The Strength of Faith

“…What does the “S” stand for?”

“It’s not an “S”…on my planet, it’s a sign of hope.”

These are the words spoken by Lois Lane and Superman in the movie, “The Man of Steel.” Little did I know, these words would shape the very foundation of the life I now know.

My wife and I have always wanted a boy and a girl. We were blessed to have both.

However, our youngest, our daughter, Delaney Faith, was found not growing at the rate she should have by the 6 month of pre-natal. Doctors suspected Downs Syndrome (Trisomy 21). What was discovered is a parent’s worst nightmare. Delaney was diagnosed with Edward’s Syndrome (Trisomy 18), a chromosome disorder which happens 1 in every 6,000 births and can happen to anyone despite heredity. Trisomy 18 can cause severe abnormalities including heart defects, growth problems, and can cause some inner organs to grow on the outside of the body. We were told that the organs looked in good shape and were all inside of her body but she had a massive hole in the septum wall of her heart, as well as the valves of her heart were all on the same side in a cluster crushing each other and allowing very little blood circulation. We were told to prepare for the worst and that she would not survive. Delaney was given 4 weeks to live and then said that she would fall into cardiac arrest.

One day, as I was talking to a patient in the chiropractic clinic I work at, this woman clearly saw how distraught I was. I told her about the tragic news and she said she could relate because she herself, had lost three children. Then, she said something to me that would be the spark to ignite a powder keg of hope in my life.

She said, “In times like this, you have to be as strong as Superman.”


Holding on to her advice and summoning strength, I sought out a miracle where modern medicine would fail. I turned to God, hoping to find that miracle.

I attended church.

I prayed diligently.

I even anointed my wife with oil nightly until she gave birth.

Delaney was born and we were sent home to make her passing as comfortable as possible. Delaney defied all odds and lived 5 weeks until she passed away in the arms of my wife and me.

Sometimes, being strong just isn’t enough…

Even after I prayed daily and attended church, her life still ended without that miracle. I was furious at God! Delaney’s casket was so small, I had to physically pick it up and place it in the ground myself because the belt gaps were too big to lower it. Carrying my daughter one last time to rest caused me to become depressed, an empty, zombie-like shell of my former self. I even struggled with suicidal thoughts.

Until, one day, my spirit broke. I prayed to God and shouted, “WHY!?” I asked, “If my life is not mine to take, please give me a sign of hope that everything will be okay and that I’m still meant to be here and do something.”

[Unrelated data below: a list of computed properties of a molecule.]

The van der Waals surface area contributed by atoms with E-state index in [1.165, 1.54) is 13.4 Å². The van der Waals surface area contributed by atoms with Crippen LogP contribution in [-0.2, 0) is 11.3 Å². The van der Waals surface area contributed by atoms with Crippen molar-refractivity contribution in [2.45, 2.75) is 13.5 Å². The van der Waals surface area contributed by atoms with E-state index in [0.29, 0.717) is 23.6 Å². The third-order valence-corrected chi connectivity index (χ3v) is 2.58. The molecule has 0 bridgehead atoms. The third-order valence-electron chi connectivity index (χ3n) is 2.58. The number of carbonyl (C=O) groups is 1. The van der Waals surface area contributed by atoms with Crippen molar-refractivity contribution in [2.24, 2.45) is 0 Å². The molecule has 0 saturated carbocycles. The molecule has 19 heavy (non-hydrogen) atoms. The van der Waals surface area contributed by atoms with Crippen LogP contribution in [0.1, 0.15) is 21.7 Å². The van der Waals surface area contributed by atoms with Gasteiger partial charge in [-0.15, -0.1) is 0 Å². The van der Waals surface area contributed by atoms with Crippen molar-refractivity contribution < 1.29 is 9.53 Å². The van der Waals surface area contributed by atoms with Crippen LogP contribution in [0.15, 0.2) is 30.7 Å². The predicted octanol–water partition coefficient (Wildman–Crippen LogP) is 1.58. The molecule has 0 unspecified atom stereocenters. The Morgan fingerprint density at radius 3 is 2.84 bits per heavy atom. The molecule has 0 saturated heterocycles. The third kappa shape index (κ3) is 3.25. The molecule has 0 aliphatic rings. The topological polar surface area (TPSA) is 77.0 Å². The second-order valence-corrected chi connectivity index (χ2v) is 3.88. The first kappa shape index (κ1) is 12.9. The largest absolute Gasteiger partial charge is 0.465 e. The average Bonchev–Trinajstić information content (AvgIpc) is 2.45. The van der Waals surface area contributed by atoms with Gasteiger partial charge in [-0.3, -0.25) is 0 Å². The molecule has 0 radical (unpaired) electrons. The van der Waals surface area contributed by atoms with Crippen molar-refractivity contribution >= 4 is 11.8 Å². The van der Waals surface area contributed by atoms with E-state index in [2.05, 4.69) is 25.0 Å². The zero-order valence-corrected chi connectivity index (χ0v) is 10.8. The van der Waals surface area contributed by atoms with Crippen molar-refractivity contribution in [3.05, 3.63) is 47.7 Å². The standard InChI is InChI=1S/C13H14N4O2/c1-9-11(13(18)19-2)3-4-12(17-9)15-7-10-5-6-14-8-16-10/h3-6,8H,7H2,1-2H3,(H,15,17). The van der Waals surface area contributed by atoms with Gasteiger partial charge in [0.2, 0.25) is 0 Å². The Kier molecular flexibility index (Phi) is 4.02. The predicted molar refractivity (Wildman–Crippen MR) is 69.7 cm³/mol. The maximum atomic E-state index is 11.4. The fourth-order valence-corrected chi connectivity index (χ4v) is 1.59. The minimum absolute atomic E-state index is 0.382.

A few days later, remembering what the woman had said about being strong, I watched the new Superman movie, “Man of Steel,” for the first time in hopes it would take my mind off things for a while. Then I heard the line as Lois Lane met Superman for the first time, “It’s not an “S”…on my planet it’s a sign of hope.” I was floored. I couldn’t believe those were my exact words spoken to God.

Clearly, it was my answer but…WHAT DID IT MEAN?

Being a runner, I was due for new running gear for the season of races coming up. I walked into the sporting goods store one day and there it was right in front of me, a long sleeve compression Superman running shirt. Snatching it off the rack, “faster than a speeding bullet,” I paired it with red shorts, bright red shoes, superman compression socks, and even a cape to follow me as I ran.

The first race of my season was just 2 days after the funeral, the 2014 Pensacola Double Bridge Run. With no time or energy to prepare for it, I ran the race as a tribute to Delaney. I wrote a message on the back of my cape for her,

“For Delaney 12/17/13 – 1/25/14, Have faith and run like you see Jesus at the finish line, love Daddy.”

As I stood at the start line the morning of the race, runners read my cape. Many cried, hugged me, shook my hand or patted me on the back. When they asked what happened to her, they listened with intent. I was getting awareness out about a surprisingly little known chromosome disorder that literally no one had ever heard about and it felt good to honor my daughter and give her a legacy, a legacy of awareness so that she did not die in vain.

Since that day, I’ve made amends with God. Even in my anger and rage, he still loved me enough to answer my prayer and give me a purpose as His BeLoved.

Part Two of this incredible BeLoved Story will be available soon!